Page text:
Public frustration with the complexity of recycling is holding back efforts to reduce waste and increase the use of renewable power sources, the National Infrastructure Commission (NIC) has warned.
The Commission advises the Government on infrastructure, and has published the first of its five-yearly assessments of the UK’s requirements, including renewable energy and the role of waste management and recycling.
It said that half of the UK’s power could be provided by renewables by 2030 and 75% of plastic packaging could be being recycled by that date if the UK were prepared to break with past procrastination and take “decisive action to have world-leading infrastructure”.
The NIC said it had not proposed “an unaffordable wish list”, but rather one “carefully designed to be consistent with the Government’s long-term funding guideline for public investment in infrastructure”, of 1-1.2% of GDP.
It said progress with renewable energy had exceeded expectations, while highly renewable, clean, and low-cost energy and waste systems “increasingly appear to be achievable”. It predicted that the electricity system should be running off at least 50% renewable generation by 2030, including power generated from food waste.
“In the waste sector, too, there are lower cost, lower carbon options especially for food waste and plastics,” the NIC’s assessment said.
“There is public support for greater recycling, but frustration with the complexity of the process. It is cheaper to collect food waste separately and process it through anaerobic digestion (AD) rather than send it to energy from waste plants.”
It noted that 79% of people who do not use a food waste bin would be prepared to use one if their local council provided it.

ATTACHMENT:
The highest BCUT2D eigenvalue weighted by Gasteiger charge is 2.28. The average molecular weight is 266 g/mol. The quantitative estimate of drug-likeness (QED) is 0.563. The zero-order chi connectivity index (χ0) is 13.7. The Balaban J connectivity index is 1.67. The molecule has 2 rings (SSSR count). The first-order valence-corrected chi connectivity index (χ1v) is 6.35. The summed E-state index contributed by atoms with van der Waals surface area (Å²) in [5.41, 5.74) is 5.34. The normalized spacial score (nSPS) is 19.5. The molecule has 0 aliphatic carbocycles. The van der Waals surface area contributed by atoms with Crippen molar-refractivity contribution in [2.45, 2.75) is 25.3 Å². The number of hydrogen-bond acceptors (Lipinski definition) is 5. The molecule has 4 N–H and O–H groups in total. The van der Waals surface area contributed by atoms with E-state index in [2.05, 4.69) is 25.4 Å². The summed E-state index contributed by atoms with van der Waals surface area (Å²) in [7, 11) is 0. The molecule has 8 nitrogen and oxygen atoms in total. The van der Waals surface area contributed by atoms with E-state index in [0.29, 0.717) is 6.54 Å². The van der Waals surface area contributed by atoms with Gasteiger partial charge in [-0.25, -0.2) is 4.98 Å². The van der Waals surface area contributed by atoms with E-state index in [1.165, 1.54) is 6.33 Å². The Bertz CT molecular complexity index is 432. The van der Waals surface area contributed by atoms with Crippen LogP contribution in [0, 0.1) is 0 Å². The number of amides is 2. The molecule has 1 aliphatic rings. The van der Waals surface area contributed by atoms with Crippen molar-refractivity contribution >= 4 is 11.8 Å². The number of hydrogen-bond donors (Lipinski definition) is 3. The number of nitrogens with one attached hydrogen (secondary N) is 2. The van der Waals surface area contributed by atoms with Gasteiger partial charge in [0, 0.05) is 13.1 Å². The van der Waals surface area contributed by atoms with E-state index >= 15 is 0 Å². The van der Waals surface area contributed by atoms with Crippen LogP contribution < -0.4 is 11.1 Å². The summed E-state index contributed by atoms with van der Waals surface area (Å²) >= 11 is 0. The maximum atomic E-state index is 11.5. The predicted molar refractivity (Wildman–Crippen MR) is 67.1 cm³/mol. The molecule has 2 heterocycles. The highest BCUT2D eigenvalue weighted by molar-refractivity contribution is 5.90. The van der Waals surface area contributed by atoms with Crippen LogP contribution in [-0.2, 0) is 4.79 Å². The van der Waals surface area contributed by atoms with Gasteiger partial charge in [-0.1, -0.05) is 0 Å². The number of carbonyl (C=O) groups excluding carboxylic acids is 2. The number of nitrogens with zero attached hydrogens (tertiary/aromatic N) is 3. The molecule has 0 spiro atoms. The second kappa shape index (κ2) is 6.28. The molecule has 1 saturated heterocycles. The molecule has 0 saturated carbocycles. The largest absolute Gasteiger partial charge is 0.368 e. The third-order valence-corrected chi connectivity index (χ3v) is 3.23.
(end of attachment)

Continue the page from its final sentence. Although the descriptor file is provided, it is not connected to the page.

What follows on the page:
“More plastics should be recycled, including by restricting the use of hard-to-recycle plastic packaging by 2025,” the NIC said.
“Better packaging design, clearer labelling, fewer hard to recycle plastics and tougher recycling targets (of 65% of municipal waste and 75% of plastic packaging by 2030) could all reduce residual waste and mitigate the need to build additional infrastructure.”
NIC chair Sir John Armitt said: “Where the UK’s energy comes from will need to change radically over the coming decades if the UK is to meet its legally binding climate change targets.
“Ministers can seize this chance by investing in renewables and other low-carbon technologies so they become the main players in our energy system.”
The Environmental Services Association welcomed the assessment. Executive director Jacob Hayler said: “We have long called for greater consistency, more food waste collections and better eco-design to boost recycling, all of which are reflected in the [assessment].”
He said the Government must ensure that extended producer responsibility works for all parts of the waste stream to make it a reality.
Suez Recycling and Recovery UK chief executive David Palmer-Jones said: “The NIC rightly determines that more should be done to recycle and remove plastics from energy from waste, but this should be done at the design stage through strong policies that favour better design, recycling, reuse and minimisation.”
He said that Suez supported the call for separate food waste collections, “although only where practical and economically viable, as this will saturate existing AD infrastructure and result in cleaner, less contaminated, recyclable materials”.
Chartered Institution of Wastes Management chief executive Colin Church said: “If the Government in England and, where appropriate, across the UK take up these recommendations, that will represent significant progress towards a more resource-efficient and circular economy.”